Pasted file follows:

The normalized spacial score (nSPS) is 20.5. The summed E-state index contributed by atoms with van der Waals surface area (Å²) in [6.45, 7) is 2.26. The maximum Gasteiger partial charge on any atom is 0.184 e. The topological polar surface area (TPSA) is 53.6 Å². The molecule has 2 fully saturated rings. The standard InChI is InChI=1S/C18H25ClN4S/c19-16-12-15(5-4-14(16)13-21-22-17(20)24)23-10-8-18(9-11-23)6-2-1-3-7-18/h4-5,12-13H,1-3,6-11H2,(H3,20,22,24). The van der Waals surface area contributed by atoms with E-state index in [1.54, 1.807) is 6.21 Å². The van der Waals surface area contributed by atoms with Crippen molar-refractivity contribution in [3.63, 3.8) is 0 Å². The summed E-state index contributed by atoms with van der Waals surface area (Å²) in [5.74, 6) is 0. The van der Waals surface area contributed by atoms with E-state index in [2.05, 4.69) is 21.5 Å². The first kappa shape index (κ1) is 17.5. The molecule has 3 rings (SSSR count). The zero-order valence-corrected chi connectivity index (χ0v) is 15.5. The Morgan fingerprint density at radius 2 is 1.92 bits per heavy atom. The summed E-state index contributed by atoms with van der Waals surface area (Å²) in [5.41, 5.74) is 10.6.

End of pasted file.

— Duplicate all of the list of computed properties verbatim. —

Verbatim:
The normalized spacial score (nSPS) is 20.5. The summed E-state index contributed by atoms with van der Waals surface area (Å²) in [6.45, 7) is 2.26. The maximum Gasteiger partial charge on any atom is 0.184 e. The topological polar surface area (TPSA) is 53.6 Å². The molecule has 2 fully saturated rings. The standard InChI is InChI=1S/C18H25ClN4S/c19-16-12-15(5-4-14(16)13-21-22-17(20)24)23-10-8-18(9-11-23)6-2-1-3-7-18/h4-5,12-13H,1-3,6-11H2,(H3,20,22,24). The van der Waals surface area contributed by atoms with E-state index in [1.54, 1.807) is 6.21 Å². The van der Waals surface area contributed by atoms with Crippen molar-refractivity contribution in [3.63, 3.8) is 0 Å². The summed E-state index contributed by atoms with van der Waals surface area (Å²) in [5.74, 6) is 0. The van der Waals surface area contributed by atoms with E-state index in [2.05, 4.69) is 21.5 Å². The first kappa shape index (κ1) is 17.5. The molecule has 3 rings (SSSR count). The zero-order valence-corrected chi connectivity index (χ0v) is 15.5. The Morgan fingerprint density at radius 2 is 1.92 bits per heavy atom. The summed E-state index contributed by atoms with van der Waals surface area (Å²) in [5.41, 5.74) is 10.6.